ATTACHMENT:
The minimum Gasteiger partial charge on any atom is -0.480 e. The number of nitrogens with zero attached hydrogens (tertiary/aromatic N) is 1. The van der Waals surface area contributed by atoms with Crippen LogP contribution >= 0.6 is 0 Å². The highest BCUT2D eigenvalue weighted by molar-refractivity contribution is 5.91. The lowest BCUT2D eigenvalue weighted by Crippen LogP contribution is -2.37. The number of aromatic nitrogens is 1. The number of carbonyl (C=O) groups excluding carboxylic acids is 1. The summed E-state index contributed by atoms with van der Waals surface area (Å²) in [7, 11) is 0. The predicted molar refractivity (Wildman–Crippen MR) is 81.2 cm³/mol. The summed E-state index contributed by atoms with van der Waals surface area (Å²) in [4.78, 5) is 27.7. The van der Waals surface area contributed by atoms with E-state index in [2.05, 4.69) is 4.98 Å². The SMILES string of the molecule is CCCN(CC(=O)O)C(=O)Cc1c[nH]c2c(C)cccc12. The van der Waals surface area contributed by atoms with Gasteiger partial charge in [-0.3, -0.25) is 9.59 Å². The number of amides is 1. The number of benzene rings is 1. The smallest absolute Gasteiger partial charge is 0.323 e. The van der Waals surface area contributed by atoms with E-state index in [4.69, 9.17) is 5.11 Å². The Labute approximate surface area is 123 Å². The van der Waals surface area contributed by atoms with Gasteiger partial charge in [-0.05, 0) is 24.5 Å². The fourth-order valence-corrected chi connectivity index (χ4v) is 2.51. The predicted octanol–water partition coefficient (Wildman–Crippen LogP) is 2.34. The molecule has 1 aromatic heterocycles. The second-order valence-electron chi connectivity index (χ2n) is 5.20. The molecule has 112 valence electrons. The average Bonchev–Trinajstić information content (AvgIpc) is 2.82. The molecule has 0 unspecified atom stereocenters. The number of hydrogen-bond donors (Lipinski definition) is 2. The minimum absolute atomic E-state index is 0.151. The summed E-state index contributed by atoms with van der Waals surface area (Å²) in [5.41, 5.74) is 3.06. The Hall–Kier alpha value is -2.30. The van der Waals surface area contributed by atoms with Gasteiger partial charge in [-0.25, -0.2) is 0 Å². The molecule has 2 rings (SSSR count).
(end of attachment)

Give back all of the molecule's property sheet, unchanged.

The minimum Gasteiger partial charge on any atom is -0.480 e. The number of nitrogens with zero attached hydrogens (tertiary/aromatic N) is 1. The van der Waals surface area contributed by atoms with Crippen LogP contribution >= 0.6 is 0 Å². The highest BCUT2D eigenvalue weighted by molar-refractivity contribution is 5.91. The lowest BCUT2D eigenvalue weighted by Crippen LogP contribution is -2.37. The number of aromatic nitrogens is 1. The number of carbonyl (C=O) groups excluding carboxylic acids is 1. The summed E-state index contributed by atoms with van der Waals surface area (Å²) in [7, 11) is 0. The predicted molar refractivity (Wildman–Crippen MR) is 81.2 cm³/mol. The summed E-state index contributed by atoms with van der Waals surface area (Å²) in [4.78, 5) is 27.7. The van der Waals surface area contributed by atoms with E-state index in [2.05, 4.69) is 4.98 Å². The SMILES string of the molecule is CCCN(CC(=O)O)C(=O)Cc1c[nH]c2c(C)cccc12. The van der Waals surface area contributed by atoms with Gasteiger partial charge in [-0.3, -0.25) is 9.59 Å². The number of amides is 1. The number of benzene rings is 1. The smallest absolute Gasteiger partial charge is 0.323 e. The van der Waals surface area contributed by atoms with E-state index in [4.69, 9.17) is 5.11 Å². The Labute approximate surface area is 123 Å². The van der Waals surface area contributed by atoms with Gasteiger partial charge in [-0.05, 0) is 24.5 Å². The fourth-order valence-corrected chi connectivity index (χ4v) is 2.51. The predicted octanol–water partition coefficient (Wildman–Crippen LogP) is 2.34. The molecule has 1 aromatic heterocycles. The second-order valence-electron chi connectivity index (χ2n) is 5.20. The molecule has 112 valence electrons. The average Bonchev–Trinajstić information content (AvgIpc) is 2.82. The molecule has 0 unspecified atom stereocenters. The number of hydrogen-bond donors (Lipinski definition) is 2. The minimum absolute atomic E-state index is 0.151. The summed E-state index contributed by atoms with van der Waals surface area (Å²) in [5.41, 5.74) is 3.06. The Hall–Kier alpha value is -2.30. The van der Waals surface area contributed by atoms with Gasteiger partial charge in [-0.25, -0.2) is 0 Å². The molecule has 2 rings (SSSR count).